April 01, 2018

"Legal Monism"

As usual, Larry Solum (Georgetown) has a funny April Fool's joke entry.  (I'm not sure this gag will be as successful as the one from 2010, which led to people, especially students, asking me for the article Larry described for years afterwards!)

UPDATE:  And in the spirit of the day, several readers call my attention to this amusing piece by Columbia's David Pozen.


April 1, 2018 in Legal Humor | Permalink

March 27, 2018

Trump takes out Craiglist ad in search of legal counsel

Very funny.

(Thanks to David Zimmerman for the pointer.)


March 27, 2018 in Legal Humor | Permalink

March 15, 2018

How not to draft a contract

February 02, 2018

Harvard Law School actually advertises its SSRN ranking

It's pretty clear civilization has ended.  The SSRN citation ranking is almost as worthless as the download ranking, since it skews very heavily to just a handful of areas that are well-represented on SSRN.


February 2, 2018 in Legal Humor, Rankings | Permalink

January 08, 2018

SSRN download rankings now measure mentions in newspapers

The top 11 "most downloaded" law authors in the last 12 months are eleven tax professors who co-authored two papers on the recent tax overhaul, which garnered a prominent mention in The New York Times, leading to more than 70,000 downloads in the last month.  For 10 of these 11 tax professors, these two NYT-plugged papers constitute 95% or more of all their downloads.  The traditional #1 in downloads among law professors, Cass Sunstein, is now a mere 12th!  This has happened before with SSRN, but usually involving one author (e.g., Christopher Fairman, or Daniel Solove).   Farewell to SSRN downloads as a metric of any interest for at least a year!


January 8, 2018 in Faculty News, Legal Humor, Rankings | Permalink

October 18, 2017

Why the "trial by ordeal" actually worked

Amusing, and seemingly plausible, analysis.

UPDATE:  Daniel Sokol (Florida) points out to me that this short essay is based on a longer article published in 2010 and available here.


October 18, 2017 in Legal Humor, Of Academic Interest | Permalink

April 03, 2017

Touchy originalists!

Mary Bilder (Boston College) wrote an opinion piece for the Boston Globe about originalism and Judge Gorsuch.  This elicited the following astonishing reply from originalist Larry Solum (Georgetown) on his usually benign and informative Legal Theory Blog.  Some of the questions might have made sense were Solum the referee for a scholarly article making some of these claims; as a response to an op-ed, they are almost comical overreactions.  Take just Solum's first intervention:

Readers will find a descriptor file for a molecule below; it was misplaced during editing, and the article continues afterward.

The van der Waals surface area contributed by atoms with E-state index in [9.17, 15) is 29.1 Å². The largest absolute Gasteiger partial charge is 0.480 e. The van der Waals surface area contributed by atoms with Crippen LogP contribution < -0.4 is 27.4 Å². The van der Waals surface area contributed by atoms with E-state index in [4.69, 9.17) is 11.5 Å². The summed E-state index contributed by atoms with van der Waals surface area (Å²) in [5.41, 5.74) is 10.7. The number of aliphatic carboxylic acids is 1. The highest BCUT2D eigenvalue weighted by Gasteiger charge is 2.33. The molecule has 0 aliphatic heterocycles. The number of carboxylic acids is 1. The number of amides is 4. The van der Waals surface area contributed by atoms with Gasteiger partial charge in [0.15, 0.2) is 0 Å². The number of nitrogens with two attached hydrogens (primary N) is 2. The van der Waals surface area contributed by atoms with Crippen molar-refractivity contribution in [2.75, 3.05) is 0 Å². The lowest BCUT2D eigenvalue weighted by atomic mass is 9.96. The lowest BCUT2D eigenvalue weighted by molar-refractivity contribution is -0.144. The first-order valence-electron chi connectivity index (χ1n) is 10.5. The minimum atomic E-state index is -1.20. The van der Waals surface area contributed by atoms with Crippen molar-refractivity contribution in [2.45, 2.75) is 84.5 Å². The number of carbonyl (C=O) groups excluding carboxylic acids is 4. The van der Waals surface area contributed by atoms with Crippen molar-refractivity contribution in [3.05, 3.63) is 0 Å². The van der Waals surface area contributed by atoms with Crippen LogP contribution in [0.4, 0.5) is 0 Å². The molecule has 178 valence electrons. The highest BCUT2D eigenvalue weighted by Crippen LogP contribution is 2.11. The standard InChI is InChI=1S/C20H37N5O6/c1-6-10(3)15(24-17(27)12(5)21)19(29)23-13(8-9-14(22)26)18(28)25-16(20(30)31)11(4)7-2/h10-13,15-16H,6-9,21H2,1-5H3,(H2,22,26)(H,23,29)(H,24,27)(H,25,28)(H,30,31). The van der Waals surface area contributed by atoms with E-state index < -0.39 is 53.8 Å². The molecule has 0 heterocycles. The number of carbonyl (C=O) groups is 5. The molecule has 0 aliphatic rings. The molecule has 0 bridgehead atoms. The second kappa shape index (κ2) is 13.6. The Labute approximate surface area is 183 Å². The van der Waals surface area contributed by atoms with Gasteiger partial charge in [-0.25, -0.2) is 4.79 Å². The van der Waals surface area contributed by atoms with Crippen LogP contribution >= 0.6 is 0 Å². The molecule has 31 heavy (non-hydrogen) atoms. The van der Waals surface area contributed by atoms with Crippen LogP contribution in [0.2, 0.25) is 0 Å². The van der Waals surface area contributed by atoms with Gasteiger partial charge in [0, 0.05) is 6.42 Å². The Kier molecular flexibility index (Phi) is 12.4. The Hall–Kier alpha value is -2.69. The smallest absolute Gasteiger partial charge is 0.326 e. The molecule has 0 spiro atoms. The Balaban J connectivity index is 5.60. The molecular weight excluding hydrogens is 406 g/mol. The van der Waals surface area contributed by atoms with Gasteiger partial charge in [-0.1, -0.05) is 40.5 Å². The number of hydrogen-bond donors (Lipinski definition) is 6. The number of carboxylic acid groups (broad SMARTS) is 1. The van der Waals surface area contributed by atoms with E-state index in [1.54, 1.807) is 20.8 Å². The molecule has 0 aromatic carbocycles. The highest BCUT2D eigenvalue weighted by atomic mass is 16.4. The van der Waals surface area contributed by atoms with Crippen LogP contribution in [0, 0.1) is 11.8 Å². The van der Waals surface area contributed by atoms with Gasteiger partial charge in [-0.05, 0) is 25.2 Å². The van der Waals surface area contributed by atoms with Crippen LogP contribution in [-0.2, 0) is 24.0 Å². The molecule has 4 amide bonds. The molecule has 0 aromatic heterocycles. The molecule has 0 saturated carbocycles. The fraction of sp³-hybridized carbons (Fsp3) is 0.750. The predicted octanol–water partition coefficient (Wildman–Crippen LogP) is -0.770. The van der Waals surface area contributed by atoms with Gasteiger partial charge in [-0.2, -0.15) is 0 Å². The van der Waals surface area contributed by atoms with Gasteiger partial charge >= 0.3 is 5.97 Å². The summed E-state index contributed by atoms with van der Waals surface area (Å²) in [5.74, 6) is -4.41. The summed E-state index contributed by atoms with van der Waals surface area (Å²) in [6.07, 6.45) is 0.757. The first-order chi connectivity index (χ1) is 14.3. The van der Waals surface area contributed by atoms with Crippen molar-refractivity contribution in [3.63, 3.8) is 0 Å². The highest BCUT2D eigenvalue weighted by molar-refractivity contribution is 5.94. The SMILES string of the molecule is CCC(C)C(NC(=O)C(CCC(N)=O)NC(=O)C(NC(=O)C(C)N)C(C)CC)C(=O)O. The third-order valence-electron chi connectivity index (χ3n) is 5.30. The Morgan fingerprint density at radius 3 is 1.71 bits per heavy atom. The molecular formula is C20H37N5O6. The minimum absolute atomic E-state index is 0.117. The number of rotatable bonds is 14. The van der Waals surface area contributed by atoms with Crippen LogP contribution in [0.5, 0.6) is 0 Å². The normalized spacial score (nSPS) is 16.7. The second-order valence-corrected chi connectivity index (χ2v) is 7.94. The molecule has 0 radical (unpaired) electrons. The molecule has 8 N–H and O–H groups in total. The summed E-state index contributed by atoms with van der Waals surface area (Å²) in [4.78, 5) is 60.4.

Question One: You wrote the following:

Today, most originalists contend that a judge should abide by the text’s “original public meaning” — a term of art that originalist scholars have written thousands of pages trying to explain.

What is the basis for the page count?  Which articles by which originalists scholars are you discussing?  I am very familiar with the theoretical literature on original public meaning, but if this claim is correct there is a large body of work that I have missed entirely.

The basis for the "page count"?  Seriously?  One can look just at Solum's own SSRN page to find at least 400 pages of writing on this topic.  And that's just one author.  Add in Randy Barnett, Keith Whittington, the late Justice Scalia, John McGinnis, Michael Rappaport, Larry Alexander, Will Baude, and Stephen Sachs, and "thousands" seems like a plausible off-the-cuff estimate.  But why quibble about nonsense like this?

I would advise Prof. Bilder to let these questions pass in silence.

UPDATE:  Prof. Solum replies here; I will give him the final word on this matter!


April 3, 2017 in Faculty News, Legal Humor, Of Academic Interest, Professional Advice | Permalink

February 02, 2017

Jerome Frank's argument for the absolute priority rule in bankruptcy

This is classic:

Courts of equity have a tradition of aiding the helpless, such as infants, idiots and drunkards.  The average security holder in a corporate reorganization is of like kind.

This comes from "Some Realistic Reflections on Some Aspects of Corporate Reorganization," 19 Virginia Law Review 541, 569 (1933).  (I owe the reference to a working paper by my colleagues Douglas Baird, Anthony Casey, and Randy Picker.)


February 2, 2017 in Jurisprudence, Legal Humor | Permalink

January 03, 2017

I answer "Ten Questions"...

December 27, 2016

Federalism and Baby Jesus (with a nod to Trump)

Rick Hills (NYU) comments.


December 27, 2016 in Legal Humor, Of Academic Interest | Permalink